I blog when I go abroad, and occasionally when I do stuff in the UK too. There's a nicer interface over here.

Tuesday, May 12, 2009

Making bacon

Did I ever mention how much I wanted to be a DJ? Ah, yes, I did. Repeatedly. OK then! But did I ever mention that I now am a DJ, of sorts? Because I .. oh, wait. I've done that too. Seems I need some other flimsy excuse to big up mixcloud.com and my shows. And this is it! In an attempt not to gain listeners, but to hopefully entice others to make shows that I can listen to, here's a guide to how I make PORK. (No animals were harmed during the writing of this post; the chicken in the curry I've just ordered died ages ago. Probably)

Now, I could just say "I use such-and-such-a-piece-of-software, go read the instructions", but that would be pretty damn lazy of me, so what the hell: Flight of the Conchords doesn't start for ages, I'll kill the intervening time trying to be helpful. I may not succeed.

All that said, I do need to mention the software, as it is pretty central to the whole process.

The software #1

I use Übercaster. It's a Mac-only piece of kit which isn't free, both of which may alienate a lot of people from the start. But I only have a Mac; and I did try a few free hoops, but jumping through them proved comparatively painful.

The songs

I wrote a bunch of stuff here about how I go about picking the songs, and now I've deleted it: it was all pointless guff and bunkum. The simple fact is I buy and listen to loads of metal, and when a song grabs me by the bollocks I note it down. When I've got to 10-12 songs I call it a setlist.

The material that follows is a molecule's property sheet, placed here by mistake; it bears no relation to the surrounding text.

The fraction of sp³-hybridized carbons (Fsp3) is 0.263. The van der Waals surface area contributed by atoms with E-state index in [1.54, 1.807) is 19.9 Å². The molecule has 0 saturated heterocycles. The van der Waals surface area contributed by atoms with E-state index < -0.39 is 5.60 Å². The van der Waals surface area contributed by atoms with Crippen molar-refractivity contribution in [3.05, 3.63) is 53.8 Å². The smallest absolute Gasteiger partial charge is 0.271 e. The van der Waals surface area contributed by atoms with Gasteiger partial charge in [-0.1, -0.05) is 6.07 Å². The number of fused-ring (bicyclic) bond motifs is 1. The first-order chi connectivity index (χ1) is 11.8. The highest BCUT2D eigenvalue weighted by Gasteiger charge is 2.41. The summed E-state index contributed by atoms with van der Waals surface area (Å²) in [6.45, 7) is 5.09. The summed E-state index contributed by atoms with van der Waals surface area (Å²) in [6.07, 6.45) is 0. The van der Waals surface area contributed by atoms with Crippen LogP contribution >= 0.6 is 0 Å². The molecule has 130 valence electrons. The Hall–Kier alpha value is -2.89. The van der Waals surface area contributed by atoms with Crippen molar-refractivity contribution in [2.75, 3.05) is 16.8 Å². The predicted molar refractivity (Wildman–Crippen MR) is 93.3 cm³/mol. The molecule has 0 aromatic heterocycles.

The setlist

I have a formula. It goes something like this:
  • start with something which sounds like a pig
  • flip-flop between death metal and grindcore
  • play something a bit lighter about three-quarters the way through
  • finish with a beast
Not exactly rocket surgery.

The software #2

Back to the nuts-and-bolts how-I-make-the-show bit.

Übercaster is awesome. I want to make that clear. I'm not on commission, this isn't an advert, and I forked out 80 quid even though I could have easily got a cracked or hacked copy. I forked that out because I used it for the first 3 shows in free mode and loved it. The way Übercaster lets (actually, makes) me work is what makes the show so easy and fun to do. The enforced workflow is this: prepare, record, cut, release.


OK, so there's still a step prior to Übercaster: I copy the mp3s I'm going to use into a directory for the episode, numbered in the setlist order. So for example 01-AnnotationsOfAnAutopsy-GoreGoreGadget.mp3 and so forth.


Now I'm ready to fire up Übercaster. To begin with I'm presented with a mostly empty screen, with nothing but the mic configured. You can do a lot of things at this stage, if you're more professional than I am: set up auto-timings (if you know how long you want to, or are going to, speak for), use a show "template" which contains, say, the jingles or ads you're going to play already, etc etc. But I'm just going to play music and talk, so it starts thus:

Into this window I drag and drop the songs. Once they're imported, most times my OCD takes over a little bit and I arrange them into the right order, normally in 3 columns. Why do I do that? No idea. Here's some proof that I don't always.

Note the numbers in the boxes. They are the shortcut keys I have assigned each song. This is my favourite feature of the software: a key turns the sources on and off while you're recording, which means mute/unmute for the mic and play/stop for the songs. I set them up to be orderly and intuitive: M for the mic, 1-9 for songs 1-9, 0 for the tenth song, and if there are more, shift+1-9 for songs 11-19 (though I'm unlikely to ever play that many songs in one show). The next picture shows the dialog which comes up when you set it. It's so simple, and means no dicking around with the mouse/trackpad during the show.